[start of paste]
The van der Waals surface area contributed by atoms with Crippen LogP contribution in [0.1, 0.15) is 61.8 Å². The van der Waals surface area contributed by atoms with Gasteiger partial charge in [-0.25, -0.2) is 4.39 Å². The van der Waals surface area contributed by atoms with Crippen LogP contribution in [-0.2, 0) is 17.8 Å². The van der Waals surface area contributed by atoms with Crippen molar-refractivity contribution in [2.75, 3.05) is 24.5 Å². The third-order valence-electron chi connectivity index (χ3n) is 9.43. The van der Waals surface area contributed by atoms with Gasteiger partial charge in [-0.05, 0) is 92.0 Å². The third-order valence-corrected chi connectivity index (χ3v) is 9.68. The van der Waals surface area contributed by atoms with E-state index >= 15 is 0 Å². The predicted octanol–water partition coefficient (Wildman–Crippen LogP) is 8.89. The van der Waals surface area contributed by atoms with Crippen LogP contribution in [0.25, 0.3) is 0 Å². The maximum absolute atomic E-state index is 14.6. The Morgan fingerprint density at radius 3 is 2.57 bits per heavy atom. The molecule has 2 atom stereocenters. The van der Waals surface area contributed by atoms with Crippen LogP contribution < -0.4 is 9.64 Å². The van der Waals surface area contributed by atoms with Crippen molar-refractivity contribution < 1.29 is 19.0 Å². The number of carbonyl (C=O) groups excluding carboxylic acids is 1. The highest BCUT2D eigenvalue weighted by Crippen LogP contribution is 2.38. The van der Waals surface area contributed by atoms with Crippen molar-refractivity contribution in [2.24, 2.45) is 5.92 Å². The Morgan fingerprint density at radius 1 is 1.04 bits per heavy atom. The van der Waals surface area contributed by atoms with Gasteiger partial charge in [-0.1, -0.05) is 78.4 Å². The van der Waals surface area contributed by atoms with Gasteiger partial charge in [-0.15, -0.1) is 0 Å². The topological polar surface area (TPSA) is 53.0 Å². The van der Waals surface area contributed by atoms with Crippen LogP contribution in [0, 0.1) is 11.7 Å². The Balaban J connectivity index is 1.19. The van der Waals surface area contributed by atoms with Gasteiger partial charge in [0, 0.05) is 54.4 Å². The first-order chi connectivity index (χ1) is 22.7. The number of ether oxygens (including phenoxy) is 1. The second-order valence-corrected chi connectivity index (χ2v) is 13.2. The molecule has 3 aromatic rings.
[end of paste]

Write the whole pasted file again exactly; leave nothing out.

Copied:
The van der Waals surface area contributed by atoms with Crippen LogP contribution in [0.1, 0.15) is 61.8 Å². The van der Waals surface area contributed by atoms with Gasteiger partial charge in [-0.25, -0.2) is 4.39 Å². The van der Waals surface area contributed by atoms with Crippen LogP contribution in [-0.2, 0) is 17.8 Å². The van der Waals surface area contributed by atoms with Crippen molar-refractivity contribution in [2.75, 3.05) is 24.5 Å². The third-order valence-electron chi connectivity index (χ3n) is 9.43. The van der Waals surface area contributed by atoms with Gasteiger partial charge in [-0.05, 0) is 92.0 Å². The third-order valence-corrected chi connectivity index (χ3v) is 9.68. The van der Waals surface area contributed by atoms with E-state index >= 15 is 0 Å². The predicted octanol–water partition coefficient (Wildman–Crippen LogP) is 8.89. The van der Waals surface area contributed by atoms with Crippen LogP contribution in [0.25, 0.3) is 0 Å². The maximum absolute atomic E-state index is 14.6. The Morgan fingerprint density at radius 3 is 2.57 bits per heavy atom. The molecule has 2 atom stereocenters. The van der Waals surface area contributed by atoms with Crippen LogP contribution < -0.4 is 9.64 Å². The van der Waals surface area contributed by atoms with Crippen molar-refractivity contribution < 1.29 is 19.0 Å². The number of carbonyl (C=O) groups excluding carboxylic acids is 1. The highest BCUT2D eigenvalue weighted by Crippen LogP contribution is 2.38. The van der Waals surface area contributed by atoms with Crippen molar-refractivity contribution in [2.24, 2.45) is 5.92 Å². The Morgan fingerprint density at radius 1 is 1.04 bits per heavy atom. The van der Waals surface area contributed by atoms with Gasteiger partial charge in [-0.1, -0.05) is 78.4 Å². The van der Waals surface area contributed by atoms with Gasteiger partial charge in [-0.15, -0.1) is 0 Å². The topological polar surface area (TPSA) is 53.0 Å². The van der Waals surface area contributed by atoms with Crippen LogP contribution in [0, 0.1) is 11.7 Å². The Balaban J connectivity index is 1.19. The van der Waals surface area contributed by atoms with Gasteiger partial charge in [0, 0.05) is 54.4 Å². The first-order chi connectivity index (χ1) is 22.7. The number of ether oxygens (including phenoxy) is 1. The second-order valence-corrected chi connectivity index (χ2v) is 13.2. The molecule has 3 aromatic rings.